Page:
[Mesa-dev] [PATCH 2/2] mesa: add hard limits for the number of varyings and uniforms for the linker

Kenneth Graunke kenneth at whitecape.org
Tue Nov 22 21:59:36 PST 2011

On 11/22/2011 07:27 PM, Marek Olšák wrote:
> On Tue, Nov 22, 2011 at 11:11 PM, Ian Romanick <idr at freedesktop.org> wrote:
>> All of this discussion is largely moot.  The failure that you're so angry
>> about was caused by a bug in the check, not by the check itself. That bug
>> has already been fixed (commit 151867b).
>> The exact same check was previously performed in st_glsl_to_tgsi (or
>> ir_to_mesa), and the exact same set of shaders would have been rejected.
>>  The check is now done in the linker instead.
> Actually, the bug only got my attention and then I realized what is
> actually happening in the linker. I probably wouldn't even notice
> because I no longer do any 3D on my laptop with r500. I gotta admit, I
> didn't know the checks were so... well, "not ready for a release" to
> say the least and that's meant regardless of the bug.

Well.  Whether they're "ready for a release" or not, the truth is that
we've been shipping them in releases for quite some time.  So we haven't
regressed anything; it already didn't work.

I am fully in support of doing additional optimizations in the compiler
to reduce resource usage and make more applications run on older
hardware.  Splitting uniform arrays and pruning unused sections could
definitely happen in the compiler, which as an added bonus, makes the
optimization available on all backends.  It would also eliminate unused
resources prior to the link-time checks.

Also, we desperately need to pack varyings.  Currently, we don't pack
them at all, which is both severely non-spec-compliant and very likely
to break real world applications.  We can all agree on this, so let's
start here.  Varyings are precious resources even on modern GPUs.

However, I cannot in good conscience just disable resource checking
altogether (which is what I believe you're proposing).  There are so
many cases where applications could _actually need_ more resources than
the hardware supports, and in that case, giving an error is the only
sensible option.  What else would you do?  Crash, render nothing,
replace those uniforms/varyings with zero and render garbage?  Those are
the very behaviors you're trying to avoid.

By giving an error, the application at least has the -chance- to try and
drop down from its "High Quality" shaders to Medium/Low quality settings
for older cards.  I know many apps don't, but some do, so we should give
them the chance.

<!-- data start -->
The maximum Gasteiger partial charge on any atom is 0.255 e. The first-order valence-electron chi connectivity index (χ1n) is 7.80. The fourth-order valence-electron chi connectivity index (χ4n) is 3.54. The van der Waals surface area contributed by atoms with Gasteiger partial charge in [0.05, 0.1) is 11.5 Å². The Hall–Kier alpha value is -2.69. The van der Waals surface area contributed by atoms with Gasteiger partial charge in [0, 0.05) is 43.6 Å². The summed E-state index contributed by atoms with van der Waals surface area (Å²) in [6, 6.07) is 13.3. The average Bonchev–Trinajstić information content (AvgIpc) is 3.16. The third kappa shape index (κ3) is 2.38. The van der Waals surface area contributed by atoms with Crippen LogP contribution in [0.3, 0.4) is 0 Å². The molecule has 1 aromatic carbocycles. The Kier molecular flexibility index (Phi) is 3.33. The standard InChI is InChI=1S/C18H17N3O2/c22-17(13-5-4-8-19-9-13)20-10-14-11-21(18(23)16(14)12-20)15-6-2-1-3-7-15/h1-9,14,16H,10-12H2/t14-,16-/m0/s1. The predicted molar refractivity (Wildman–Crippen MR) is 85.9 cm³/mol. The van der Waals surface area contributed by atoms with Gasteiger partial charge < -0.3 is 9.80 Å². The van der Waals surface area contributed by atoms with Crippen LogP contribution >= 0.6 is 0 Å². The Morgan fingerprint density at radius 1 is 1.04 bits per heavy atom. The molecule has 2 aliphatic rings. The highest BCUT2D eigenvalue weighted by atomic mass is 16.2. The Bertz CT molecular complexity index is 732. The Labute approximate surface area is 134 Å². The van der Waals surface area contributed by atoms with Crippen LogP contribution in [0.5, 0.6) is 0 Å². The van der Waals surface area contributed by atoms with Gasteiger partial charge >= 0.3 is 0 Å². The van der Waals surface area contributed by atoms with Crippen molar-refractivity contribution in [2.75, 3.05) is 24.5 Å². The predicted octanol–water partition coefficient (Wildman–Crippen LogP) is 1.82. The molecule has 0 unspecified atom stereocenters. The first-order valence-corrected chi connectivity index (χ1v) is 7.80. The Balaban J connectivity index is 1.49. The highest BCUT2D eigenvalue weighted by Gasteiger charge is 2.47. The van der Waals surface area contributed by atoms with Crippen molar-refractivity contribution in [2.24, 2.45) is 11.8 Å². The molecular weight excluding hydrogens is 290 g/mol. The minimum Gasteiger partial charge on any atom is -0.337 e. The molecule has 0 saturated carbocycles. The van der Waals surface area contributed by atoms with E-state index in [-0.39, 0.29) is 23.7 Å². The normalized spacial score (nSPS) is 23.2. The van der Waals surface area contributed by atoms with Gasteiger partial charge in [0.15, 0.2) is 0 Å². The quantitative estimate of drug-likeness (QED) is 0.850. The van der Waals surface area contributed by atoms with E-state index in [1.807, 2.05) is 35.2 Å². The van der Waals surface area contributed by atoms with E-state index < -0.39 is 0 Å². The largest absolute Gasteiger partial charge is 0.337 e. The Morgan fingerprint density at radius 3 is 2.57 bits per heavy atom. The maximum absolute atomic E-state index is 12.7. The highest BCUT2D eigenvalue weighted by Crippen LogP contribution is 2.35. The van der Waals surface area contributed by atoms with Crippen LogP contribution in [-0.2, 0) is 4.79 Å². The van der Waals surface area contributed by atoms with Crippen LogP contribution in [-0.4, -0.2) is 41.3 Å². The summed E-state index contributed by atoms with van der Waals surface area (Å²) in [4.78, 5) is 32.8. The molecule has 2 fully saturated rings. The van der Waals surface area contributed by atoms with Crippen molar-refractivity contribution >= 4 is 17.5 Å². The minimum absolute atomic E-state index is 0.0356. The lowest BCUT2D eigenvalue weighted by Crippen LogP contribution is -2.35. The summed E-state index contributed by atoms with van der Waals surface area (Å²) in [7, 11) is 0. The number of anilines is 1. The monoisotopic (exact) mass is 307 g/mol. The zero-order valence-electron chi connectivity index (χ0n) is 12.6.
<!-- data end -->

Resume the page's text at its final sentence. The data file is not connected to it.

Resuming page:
There has to be resource checking somewhere.  Perhaps the backend is a
more suitable place than the linker; I don't know.  (I can see wanting
to move optimizations before checks or checks after optimizations...)
But we can't just remove checking entirely; that's just broken.

> Let's analyze the situation a bit, open-minded.
> The checks can be enabled for OpenGL ES 2.0 with no problem, we won't
> likely get a failure there.
> They can also be enabled for D3D10-level and later hardware, because
> its limits are pretty high and therefore are unlikely to fail. The
> problem is with the D3D9-level hardware (probably related to the
> vmware driver too).
> We also have to consider that a lot of applications are now developed
> with D3D10-level or later hardware and even though the expected
> hardware requirements for such an app are meant to be low, there can
> be, say, programming mistakes, which raise hardware requirements quite
> a lot. The app developer has no way to know about it, because it just
> works on his machine. For example, some compositing managers had such
> mistakes and there's been a lot of whining about that on Phoronix.

And returning an decent error makes the mistake abundandly clear to the
application developer: "I used...wait, 500 of those?  That can't be
right."  To use your example of compositors (typically open source), the
compositor may not run for some people, but the application developer
can fix it.

In contrast, incorrect rendering provides _no_ useful information and
will likely make said application developer think it's a driver bug,
blame Mesa, and not even bother to investigate further.

> We also should take into account that hardly any app has a fallback if
> a shader program fails to link. VDrift has one, but that's rather an
> exception to the rule (VDrift is an interesting example though; it
> falls back to fixed-function because Mesa is too strict about obeying
> specs, just that really). Most apps usually just abort, crash, or
> completely ignore that linking failed and render garbage or nothing.
> Wine, our biggest user of Mesa, can't fail. D3D shaders must compile
> successfully or it's game over.
> Although the possibility of a linker failure is a nice feature in
> theory, the reality is nobody wants it, because it's the primary cause
> of apps aborting themselves or just rendering nothing (and, of course,
> everybody blames Mesa, or worse: Linux).
> There is a quite a large possibility that if those linker checks were
> disabled, more apps would work, especially those were the limits are
> exceeded by a little bit, but the difference is eliminated by the
> driver. Sure, some apps would still be broken or render garbage, but
> it's either this or nothing, don't you think?
> Marek

So, again, if the interest is in making more apps succeed, we should
start with varying packing.  That's useful all around, and I doubt
anyone can dispute that it's necessary.

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